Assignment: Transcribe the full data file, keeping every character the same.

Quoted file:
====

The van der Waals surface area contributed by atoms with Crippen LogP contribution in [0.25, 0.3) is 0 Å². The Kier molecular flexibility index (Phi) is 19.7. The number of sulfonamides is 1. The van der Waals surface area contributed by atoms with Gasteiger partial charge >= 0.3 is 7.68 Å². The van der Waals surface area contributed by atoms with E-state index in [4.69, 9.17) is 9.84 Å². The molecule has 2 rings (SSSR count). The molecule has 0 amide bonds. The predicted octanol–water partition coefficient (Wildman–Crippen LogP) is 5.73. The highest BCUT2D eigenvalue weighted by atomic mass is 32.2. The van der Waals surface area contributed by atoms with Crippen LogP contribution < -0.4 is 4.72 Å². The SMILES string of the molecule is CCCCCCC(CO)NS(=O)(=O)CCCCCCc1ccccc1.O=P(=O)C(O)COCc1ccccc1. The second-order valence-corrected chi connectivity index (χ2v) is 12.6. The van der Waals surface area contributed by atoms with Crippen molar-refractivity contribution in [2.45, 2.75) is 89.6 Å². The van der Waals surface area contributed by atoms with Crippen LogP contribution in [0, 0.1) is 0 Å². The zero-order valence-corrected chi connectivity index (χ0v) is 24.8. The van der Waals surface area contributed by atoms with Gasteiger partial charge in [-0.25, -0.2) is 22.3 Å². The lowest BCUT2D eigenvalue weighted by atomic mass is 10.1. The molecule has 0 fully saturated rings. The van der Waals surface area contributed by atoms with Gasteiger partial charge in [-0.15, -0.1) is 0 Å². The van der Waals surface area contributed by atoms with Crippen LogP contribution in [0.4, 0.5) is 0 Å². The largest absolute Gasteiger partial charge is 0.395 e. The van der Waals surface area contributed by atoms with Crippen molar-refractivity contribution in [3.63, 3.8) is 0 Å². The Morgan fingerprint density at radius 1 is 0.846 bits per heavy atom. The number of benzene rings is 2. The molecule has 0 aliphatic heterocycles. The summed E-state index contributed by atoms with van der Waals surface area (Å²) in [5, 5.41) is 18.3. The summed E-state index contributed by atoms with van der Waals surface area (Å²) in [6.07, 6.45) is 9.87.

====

The van der Waals surface area contributed by atoms with Crippen LogP contribution in [0.25, 0.3) is 0 Å². The Kier molecular flexibility index (Phi) is 19.7. The number of sulfonamides is 1. The van der Waals surface area contributed by atoms with Gasteiger partial charge >= 0.3 is 7.68 Å². The van der Waals surface area contributed by atoms with E-state index in [4.69, 9.17) is 9.84 Å². The molecule has 2 rings (SSSR count). The molecule has 0 amide bonds. The predicted octanol–water partition coefficient (Wildman–Crippen LogP) is 5.73. The highest BCUT2D eigenvalue weighted by atomic mass is 32.2. The van der Waals surface area contributed by atoms with Crippen LogP contribution < -0.4 is 4.72 Å². The SMILES string of the molecule is CCCCCCC(CO)NS(=O)(=O)CCCCCCc1ccccc1.O=P(=O)C(O)COCc1ccccc1. The second-order valence-corrected chi connectivity index (χ2v) is 12.6. The van der Waals surface area contributed by atoms with Crippen molar-refractivity contribution in [2.45, 2.75) is 89.6 Å². The van der Waals surface area contributed by atoms with Crippen LogP contribution in [0, 0.1) is 0 Å². The zero-order valence-corrected chi connectivity index (χ0v) is 24.8. The van der Waals surface area contributed by atoms with Gasteiger partial charge in [-0.25, -0.2) is 22.3 Å². The lowest BCUT2D eigenvalue weighted by atomic mass is 10.1. The molecule has 0 fully saturated rings. The van der Waals surface area contributed by atoms with Gasteiger partial charge in [-0.15, -0.1) is 0 Å². The van der Waals surface area contributed by atoms with Crippen LogP contribution in [0.4, 0.5) is 0 Å². The largest absolute Gasteiger partial charge is 0.395 e. The van der Waals surface area contributed by atoms with Crippen molar-refractivity contribution in [3.63, 3.8) is 0 Å². The Morgan fingerprint density at radius 1 is 0.846 bits per heavy atom. The number of benzene rings is 2. The molecule has 0 aliphatic heterocycles. The summed E-state index contributed by atoms with van der Waals surface area (Å²) in [5, 5.41) is 18.3. The summed E-state index contributed by atoms with van der Waals surface area (Å²) in [6.07, 6.45) is 9.87.